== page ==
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Commodore 64
The Commodore 64, also known as the C64 or the CBM 64, is an 8-bit home computer introduced in January 1982 by Commodore International (first shown at the Consumer Electronics Show, in Las Vegas, January 7–10, 1982).[5] It has been listed in the Guinness World Records
Guinness World Records
as the highest-selling single computer model of all time,[6] with independent estimates placing the number sold between 10 and 17 million units.[3] Volume production started in early 1982, marketing in August for US$595 (equivalent to $1,509 in 2017).[7][8] Preceded by the Commodore VIC-20
Commodore VIC-20
and Commodore PET, the C64 took its name from its 64 kilobytes (65,536 bytes) of RAM
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Software
Computer software, or simply software, is a part of a computer system that consists of data or computer instructions, in contrast to the physical hardware from which the system is built. In computer science and software engineering, computer software is all information processed by computer systems, programs and data. Computer software includes computer programs, libraries and related non-executable data, such as online documentation or digital media. Computer hardware
Computer hardware
and software require each other and neither can be realistically used on its own. At the lowest level, executable code consists of machine language instructions specific to an individual processor—typically a central processing unit (CPU). A machine language consists of groups of binary values signifying processor instructions that change the state of the computer from its preceding state
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Ford Model T
The Ford Model T
Model T
(colloquially known as the Tin Lizzie, Leaping Lena, or flivver) is an automobile produced by Ford Motor Company
Ford Motor Company
from October 1, 1908, to May 26, 1927.[6][7] It is generally regarded as the fir
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Vertical Integration
In microeconomics and management, vertical integration is an arrangement in which the supply chain of a company is owned by that company. Usually each member of the supply chain produces a different product or (market-specific) service, and the products combine to satisfy a common need. It is contrasted with horizontal integration, wherein a company produces several items which are related to one another. Vertical integration
Vertical integration
has also described management styles that bring large portions of the supply chain not only under a common ownership, but also into one corporation (as in the 1920s when the Ford River Rouge Complex
Ford River Rouge Complex
began making much of its own steel rather than buying it from suppliers). Vertical integration
Vertical integration
and expansion is desired because it secures the supplies needed by the firm to produce its product and the market needed to sell the product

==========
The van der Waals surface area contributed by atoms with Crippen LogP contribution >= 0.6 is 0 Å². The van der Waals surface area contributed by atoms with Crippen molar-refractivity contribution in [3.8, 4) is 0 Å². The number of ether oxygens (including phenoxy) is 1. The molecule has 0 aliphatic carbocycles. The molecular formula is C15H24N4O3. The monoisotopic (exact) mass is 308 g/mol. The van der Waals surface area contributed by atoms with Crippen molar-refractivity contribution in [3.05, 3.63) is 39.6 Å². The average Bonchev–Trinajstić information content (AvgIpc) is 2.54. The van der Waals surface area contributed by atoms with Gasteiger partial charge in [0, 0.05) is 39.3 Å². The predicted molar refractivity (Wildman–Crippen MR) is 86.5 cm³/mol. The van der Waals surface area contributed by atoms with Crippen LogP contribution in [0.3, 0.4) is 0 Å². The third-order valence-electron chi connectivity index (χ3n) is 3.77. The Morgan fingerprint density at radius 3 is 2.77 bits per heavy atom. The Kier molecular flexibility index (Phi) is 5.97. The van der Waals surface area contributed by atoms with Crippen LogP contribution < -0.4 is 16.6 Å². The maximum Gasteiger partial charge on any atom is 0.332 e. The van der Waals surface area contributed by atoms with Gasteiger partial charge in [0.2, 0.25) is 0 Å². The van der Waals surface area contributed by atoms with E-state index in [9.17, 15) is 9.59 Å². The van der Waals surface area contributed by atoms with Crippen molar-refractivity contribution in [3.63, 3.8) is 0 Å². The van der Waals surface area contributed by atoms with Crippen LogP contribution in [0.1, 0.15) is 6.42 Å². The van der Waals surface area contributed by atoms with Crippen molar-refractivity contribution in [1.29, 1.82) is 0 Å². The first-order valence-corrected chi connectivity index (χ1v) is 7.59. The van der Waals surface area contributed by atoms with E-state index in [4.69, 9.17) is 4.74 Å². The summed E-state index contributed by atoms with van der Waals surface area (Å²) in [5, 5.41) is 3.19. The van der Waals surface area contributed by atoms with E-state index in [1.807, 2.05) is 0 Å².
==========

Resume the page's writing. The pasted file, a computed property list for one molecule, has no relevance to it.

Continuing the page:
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Consumer Electronics
Consumer electronics
Consumer electronics
or home electronics are electronic (analog or digital) equipments intended for everyday use, typically in private homes. Consumer electronics
Consumer electronics
include devices used for entertainment (flatscreen TVs, DVD players, video games, remote control cars, etc.), communications (telephones, cell phones, e-mail-capable laptops, etc.), and home-office activities (e.g., desktop computers, printers, paper shredders, etc.)
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Apple II
The Apple II
Apple II
(stylized as Apple ][) is an 8-bit home computer, one of the first highly successful mass-produced microcomputer products,[4] designed primarily by Steve Wozniak
Steve Wozniak
( Steve Jobs
Steve Jobs
oversaw the development of the Apple II's foam-molded plastic case[5] and Rod Holt developed the switching power supply).[6] It was introduced in 1977 at the West Coast Computer Faire
West Coast Computer Faire
by Jobs and was the first consumer product sold by Apple Computer, Inc
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Byte
The byte (/baɪt/) is a unit of digital information that most commonly consists of eight bits. Historically, the byte was the number of bits used to encode a single character of text in a computer[1][2] and for this reason it is the smallest addressable unit of memory in many computer architectures. The size of the byte has historically been hardware dependent and no definitive standards existed that mandated the size – byte-sizes from 1[3] to 48 bits[4] are known to have been used in the past. Early character encoding systems often used six bits, and machines using six-bit and nine-bit bytes were common into the 1960s. These machines most commonly had memory words of 12, 24, 36, 48 or 60 bits, corresponding to two, four, six, eight or 10 six-bit bytes
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Guinness World Records
Guinness
Guinness
World Records, known from its inception in 1955 until 2000 as The Guinness
Guinness
Book of Records and in previous United States
United States
editions as The Guinness
Guinness
Book of World Records, is a reference book published annually, listing world records both of human achievements and the extremes of the natural world. The brainchild of Sir Hugh Beaver, the book was co-founded by brothers Norris and Ross McWhirter in Fleet Street, London in August 1954. The book itself holds a world record, as the best-selling copyrighted book of all time. As of the 2017 edition, it is now in its 62nd year of publication, published in 100 countries and 23 languages. The international franchise has extended beyond print to include television series and museums
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RS-232